A QUIET PLACE — Review by Sarah Knight Adamson

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Shh…Don’t Say a Word. Sci-fi giant spider-like creatures can’t see you—so no need to hide—except, if they hear you—they’ll kill you instantly. That’s the premise of this tightly edited, spine-tingling sci-fi horror film. Be prepared for 95 minutes of suspense building, nerve-wracking drama as a family attempts to survive in a dystopian world where making a sound means certain death. Continue reading….

John Krasinski stars as dad Lee Abbott, he’s also co-writer and director with Emily Blunt his real-life wife, playing his wife, Evelyn. Their two pre-teen children Marcus (Noah Jupe) and (Regan) Millicent Simmonds live in the year 2020; yet, in an upstate New York rural dystopian setting. All know, if you speak, you die.

Upon our first meeting of the Abbott family, we see two pre-teens and a younger brother Beau (Cade Woodward) around four years of age. They are tiptoeing while barefoot in a ramshackle pharmacy as mom Evelyn looks for medicine for Marcus. Beau finds a battery-powered toy spaceship and wants to keep it. A concerned dad, signs the word, “No,” then signs, “It will be too loud.” As he’s signing, words appear on the screen as captions. And wouldn’t you know it, before we can comprehend the gravity of the situation; big sis, gives Beau the toy while dad and mom aren’t looking? Very quickly, the film grabs hold of you and lets you know it’s playing for keeps as Beau meets a tragic end, all due to the eerie noise of an innocent toy.

Captivating in storyline and tone, you’ll have no idea where the film is headed as we watch survival skills kick into high gear by all family members. The acting is tremendous, offering wide emotional swings. Blunt, in particular, is fantastic as she mourns her son, yet we soon learn she’s already protecting her unborn child as she gingerly moves from place to place while gently clutching her baby bump. And yes, the thought of a baby being born into this disturbing world of silence is utterly terrifying. Her scenes with her pre-teens are incredible as she displays motherly love by the smallest of nuances, the touch of her hand, the smile on her face, the kiss on a forehead, a simple hug—all are powerful gestures which are surprisingly enhanced by the lack of dialogue.

Blunt’s love for her husband is also crystal clear as we watch them share ear-buds as they romantically dance to a “Harvest Moon,” by Neil Young. For sure, my favorite scene in the movie, as it gave us a respite from the constant impending terror, my only regret is that the scene wasn’t a little longer. The scene also allowed us to view Lee’s feelings for his wife, showing tenderness amid his typical stressed-out strong husband/dad persona. Here, the fact these two are married in real life allows for an authentic layer that could only be pulled off by those genuinely in love. The dance scene gave me chills, in a pleasing way. Imagine that in a horror movie? Yep, I’m a romantic at heart and this warm, sweet as honey scene rocked my world.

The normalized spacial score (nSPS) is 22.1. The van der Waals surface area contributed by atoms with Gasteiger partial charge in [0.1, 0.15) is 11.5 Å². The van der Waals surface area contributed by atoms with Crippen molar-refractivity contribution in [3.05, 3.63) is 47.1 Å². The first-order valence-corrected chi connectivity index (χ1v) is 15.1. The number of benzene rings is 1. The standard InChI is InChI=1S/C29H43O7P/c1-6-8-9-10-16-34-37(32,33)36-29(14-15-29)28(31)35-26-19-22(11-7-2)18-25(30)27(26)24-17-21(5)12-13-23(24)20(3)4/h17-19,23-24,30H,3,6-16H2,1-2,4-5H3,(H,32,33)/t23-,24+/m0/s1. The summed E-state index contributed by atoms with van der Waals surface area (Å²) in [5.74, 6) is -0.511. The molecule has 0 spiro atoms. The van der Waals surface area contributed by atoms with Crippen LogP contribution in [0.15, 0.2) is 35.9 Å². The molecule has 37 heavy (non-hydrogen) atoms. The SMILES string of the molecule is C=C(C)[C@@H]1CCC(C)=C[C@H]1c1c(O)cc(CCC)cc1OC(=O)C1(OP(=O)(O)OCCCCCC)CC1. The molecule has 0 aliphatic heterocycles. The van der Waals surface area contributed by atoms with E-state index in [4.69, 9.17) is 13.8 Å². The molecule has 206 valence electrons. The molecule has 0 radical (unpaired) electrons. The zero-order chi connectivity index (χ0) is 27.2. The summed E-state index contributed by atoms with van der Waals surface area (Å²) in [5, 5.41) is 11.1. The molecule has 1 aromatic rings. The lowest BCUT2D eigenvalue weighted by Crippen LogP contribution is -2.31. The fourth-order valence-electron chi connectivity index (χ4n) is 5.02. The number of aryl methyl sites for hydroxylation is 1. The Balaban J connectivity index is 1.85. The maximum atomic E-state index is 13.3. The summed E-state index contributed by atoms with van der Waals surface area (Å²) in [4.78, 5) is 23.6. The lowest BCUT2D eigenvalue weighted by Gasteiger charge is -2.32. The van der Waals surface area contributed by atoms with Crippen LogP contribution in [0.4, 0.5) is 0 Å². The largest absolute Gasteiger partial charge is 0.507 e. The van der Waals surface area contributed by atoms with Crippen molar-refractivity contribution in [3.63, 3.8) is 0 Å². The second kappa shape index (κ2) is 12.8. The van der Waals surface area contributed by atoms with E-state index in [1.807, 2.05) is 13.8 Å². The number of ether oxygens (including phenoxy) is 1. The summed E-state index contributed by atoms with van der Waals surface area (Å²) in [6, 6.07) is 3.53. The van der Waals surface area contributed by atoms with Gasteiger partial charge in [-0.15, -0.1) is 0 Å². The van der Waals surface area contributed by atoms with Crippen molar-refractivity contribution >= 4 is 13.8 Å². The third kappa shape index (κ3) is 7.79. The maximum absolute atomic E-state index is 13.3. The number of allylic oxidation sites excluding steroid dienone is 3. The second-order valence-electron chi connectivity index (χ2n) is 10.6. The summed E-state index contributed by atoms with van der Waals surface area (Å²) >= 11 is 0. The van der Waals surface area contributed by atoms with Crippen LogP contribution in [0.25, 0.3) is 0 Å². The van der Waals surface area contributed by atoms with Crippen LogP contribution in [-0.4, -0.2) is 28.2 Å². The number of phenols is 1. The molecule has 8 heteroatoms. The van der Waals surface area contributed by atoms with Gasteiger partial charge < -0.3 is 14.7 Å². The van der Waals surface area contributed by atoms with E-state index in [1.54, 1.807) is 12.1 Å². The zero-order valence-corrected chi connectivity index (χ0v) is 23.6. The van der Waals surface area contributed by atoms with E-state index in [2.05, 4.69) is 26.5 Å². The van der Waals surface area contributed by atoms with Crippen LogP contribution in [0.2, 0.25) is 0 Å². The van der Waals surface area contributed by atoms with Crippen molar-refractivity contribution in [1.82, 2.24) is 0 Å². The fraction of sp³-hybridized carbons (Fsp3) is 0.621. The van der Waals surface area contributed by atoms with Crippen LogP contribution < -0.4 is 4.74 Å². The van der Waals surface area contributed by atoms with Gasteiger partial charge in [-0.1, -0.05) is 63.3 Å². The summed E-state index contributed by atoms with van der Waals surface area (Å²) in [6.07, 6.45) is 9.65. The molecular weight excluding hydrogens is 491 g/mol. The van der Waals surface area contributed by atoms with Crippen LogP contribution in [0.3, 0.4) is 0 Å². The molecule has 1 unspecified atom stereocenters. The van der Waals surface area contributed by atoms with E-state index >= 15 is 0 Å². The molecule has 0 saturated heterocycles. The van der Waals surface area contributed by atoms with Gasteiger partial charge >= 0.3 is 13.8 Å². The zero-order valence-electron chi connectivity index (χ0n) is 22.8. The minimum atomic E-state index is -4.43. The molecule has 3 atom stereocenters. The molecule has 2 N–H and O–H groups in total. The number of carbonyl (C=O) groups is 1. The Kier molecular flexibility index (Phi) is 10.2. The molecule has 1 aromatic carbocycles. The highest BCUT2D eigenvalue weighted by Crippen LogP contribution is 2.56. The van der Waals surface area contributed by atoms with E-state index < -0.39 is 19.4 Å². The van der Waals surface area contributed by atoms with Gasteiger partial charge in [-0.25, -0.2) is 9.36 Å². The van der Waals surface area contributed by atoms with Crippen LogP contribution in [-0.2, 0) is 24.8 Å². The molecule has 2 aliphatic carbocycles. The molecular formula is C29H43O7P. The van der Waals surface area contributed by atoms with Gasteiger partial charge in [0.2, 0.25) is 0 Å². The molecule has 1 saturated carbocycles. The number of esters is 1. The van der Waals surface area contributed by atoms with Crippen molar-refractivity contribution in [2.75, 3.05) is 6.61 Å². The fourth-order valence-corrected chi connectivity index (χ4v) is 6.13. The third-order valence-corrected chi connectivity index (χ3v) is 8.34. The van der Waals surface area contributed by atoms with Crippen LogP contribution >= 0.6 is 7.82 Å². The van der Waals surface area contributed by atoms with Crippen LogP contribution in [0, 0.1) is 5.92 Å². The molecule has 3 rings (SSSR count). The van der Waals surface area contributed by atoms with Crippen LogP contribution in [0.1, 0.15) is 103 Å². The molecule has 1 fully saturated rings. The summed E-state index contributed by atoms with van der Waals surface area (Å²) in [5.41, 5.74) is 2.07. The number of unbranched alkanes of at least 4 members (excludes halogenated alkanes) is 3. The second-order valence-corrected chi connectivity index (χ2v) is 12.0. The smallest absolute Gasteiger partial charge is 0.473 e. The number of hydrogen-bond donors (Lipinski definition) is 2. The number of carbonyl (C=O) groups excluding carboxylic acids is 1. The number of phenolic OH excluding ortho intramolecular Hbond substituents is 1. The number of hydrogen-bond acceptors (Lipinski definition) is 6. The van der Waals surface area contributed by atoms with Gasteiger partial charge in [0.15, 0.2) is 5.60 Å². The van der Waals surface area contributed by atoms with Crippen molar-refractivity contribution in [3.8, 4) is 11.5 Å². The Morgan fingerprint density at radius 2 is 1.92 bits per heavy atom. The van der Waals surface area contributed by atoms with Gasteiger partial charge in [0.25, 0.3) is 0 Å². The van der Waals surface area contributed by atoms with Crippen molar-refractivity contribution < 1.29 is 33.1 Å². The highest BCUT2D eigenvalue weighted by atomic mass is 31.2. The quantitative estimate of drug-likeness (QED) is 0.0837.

Krasinski took care in that he didn’t overplay the sound factor. No wind chimes or cracked glass, nope—nothing that cheesy. He gives us a script that appears to have been massaged and thought out to the minutest of details. And in order not to give away any of those details, as it would spoil the suspense, those will be withheld here. Just know that you’ll be impressed by the use of sound particularly when it is heightened or the lack of it when it’s supposed to be normal everyday living. But that’s exactly what makes this film so entertaining; it’s not normal living—it’s dystopian survival. In a scene in the woods near a waterfall, Lee and his son are talking. Marcus is nervous and very frightened. Lee says, “The river is loud, small sounds are safe, big sounds are not.” Marcus confides that Regan blames herself for Beau’s death, dad helps alter that view.

It should also be noted that daughter Regan, (Millicent Simmonds) is actually deaf in real life and is fantastic in her role. Dad spends many hours trying to repair her broken Cochlear implant by boosting the signal with scavenged radio parts from the abandoned town. Despite his constant efforts, the device does not allow her to hear. However, the implant does play a much more significant role later in the film.

In full disclosure, I’m not a big-time horror fan. Although I do appreciate suspense, when done well and if that’s what you’re looking for—along with a few good—jump out of your seat moments, then this film fits the bill. I would, however, strongly advise against seeing the film if you are expecting a baby, as the moments surrounding the birth and afterward are hair-raising.

The Bottom line: Tight editing builds the suspense in this excellent horror film.

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Sarah Knight Adamson

Chicago-based Sarah Knight Adamson is the film critic for the Internationally syndicated radio show Hollywood 360, broadcast on over 90 stations. She has served on film panels for the Chicago Public Library, been a juror at film festivals, and writes about film for Naperville Magazine. She is founder and publisher of Sarah’s Backstage Pass website, where her written work appears.